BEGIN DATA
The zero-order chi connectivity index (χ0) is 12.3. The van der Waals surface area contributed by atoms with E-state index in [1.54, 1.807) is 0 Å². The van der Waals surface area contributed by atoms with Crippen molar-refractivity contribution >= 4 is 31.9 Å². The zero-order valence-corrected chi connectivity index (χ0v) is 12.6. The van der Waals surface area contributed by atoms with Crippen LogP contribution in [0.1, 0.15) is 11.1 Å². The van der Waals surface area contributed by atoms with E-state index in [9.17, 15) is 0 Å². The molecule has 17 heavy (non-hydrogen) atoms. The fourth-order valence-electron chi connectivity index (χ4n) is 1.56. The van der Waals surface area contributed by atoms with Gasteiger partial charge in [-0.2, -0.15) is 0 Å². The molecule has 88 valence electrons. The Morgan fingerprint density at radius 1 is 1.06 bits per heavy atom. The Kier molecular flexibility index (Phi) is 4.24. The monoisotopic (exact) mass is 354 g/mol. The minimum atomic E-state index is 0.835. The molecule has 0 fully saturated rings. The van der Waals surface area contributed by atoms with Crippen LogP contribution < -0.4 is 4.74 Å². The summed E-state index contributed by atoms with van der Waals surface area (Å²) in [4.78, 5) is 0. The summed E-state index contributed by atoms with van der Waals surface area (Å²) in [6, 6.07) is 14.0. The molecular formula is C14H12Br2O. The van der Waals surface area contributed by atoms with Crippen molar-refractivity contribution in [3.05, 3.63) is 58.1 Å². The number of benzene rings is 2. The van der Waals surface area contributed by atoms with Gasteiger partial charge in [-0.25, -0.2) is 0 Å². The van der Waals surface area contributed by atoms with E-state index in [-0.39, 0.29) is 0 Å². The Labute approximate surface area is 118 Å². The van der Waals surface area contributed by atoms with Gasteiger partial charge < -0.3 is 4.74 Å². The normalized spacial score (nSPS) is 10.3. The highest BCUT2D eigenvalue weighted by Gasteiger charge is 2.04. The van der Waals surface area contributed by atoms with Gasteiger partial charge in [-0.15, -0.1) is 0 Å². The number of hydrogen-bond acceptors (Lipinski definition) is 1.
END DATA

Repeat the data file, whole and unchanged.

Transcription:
The zero-order chi connectivity index (χ0) is 12.3. The van der Waals surface area contributed by atoms with E-state index in [1.54, 1.807) is 0 Å². The van der Waals surface area contributed by atoms with Crippen molar-refractivity contribution >= 4 is 31.9 Å². The zero-order valence-corrected chi connectivity index (χ0v) is 12.6. The van der Waals surface area contributed by atoms with Crippen LogP contribution in [0.1, 0.15) is 11.1 Å². The van der Waals surface area contributed by atoms with E-state index in [9.17, 15) is 0 Å². The molecule has 17 heavy (non-hydrogen) atoms. The fourth-order valence-electron chi connectivity index (χ4n) is 1.56. The van der Waals surface area contributed by atoms with Gasteiger partial charge in [-0.2, -0.15) is 0 Å². The molecule has 88 valence electrons. The Morgan fingerprint density at radius 1 is 1.06 bits per heavy atom. The Kier molecular flexibility index (Phi) is 4.24. The monoisotopic (exact) mass is 354 g/mol. The minimum atomic E-state index is 0.835. The molecule has 0 fully saturated rings. The van der Waals surface area contributed by atoms with Crippen LogP contribution < -0.4 is 4.74 Å². The summed E-state index contributed by atoms with van der Waals surface area (Å²) in [4.78, 5) is 0. The summed E-state index contributed by atoms with van der Waals surface area (Å²) in [6, 6.07) is 14.0. The molecular formula is C14H12Br2O. The van der Waals surface area contributed by atoms with Crippen molar-refractivity contribution in [3.05, 3.63) is 58.1 Å². The number of benzene rings is 2. The van der Waals surface area contributed by atoms with Gasteiger partial charge in [-0.25, -0.2) is 0 Å². The van der Waals surface area contributed by atoms with E-state index in [-0.39, 0.29) is 0 Å². The Labute approximate surface area is 118 Å². The van der Waals surface area contributed by atoms with Gasteiger partial charge < -0.3 is 4.74 Å². The normalized spacial score (nSPS) is 10.3. The highest BCUT2D eigenvalue weighted by Gasteiger charge is 2.04. The van der Waals surface area contributed by atoms with Gasteiger partial charge in [-0.15, -0.1) is 0 Å². The number of hydrogen-bond acceptors (Lipinski definition) is 1.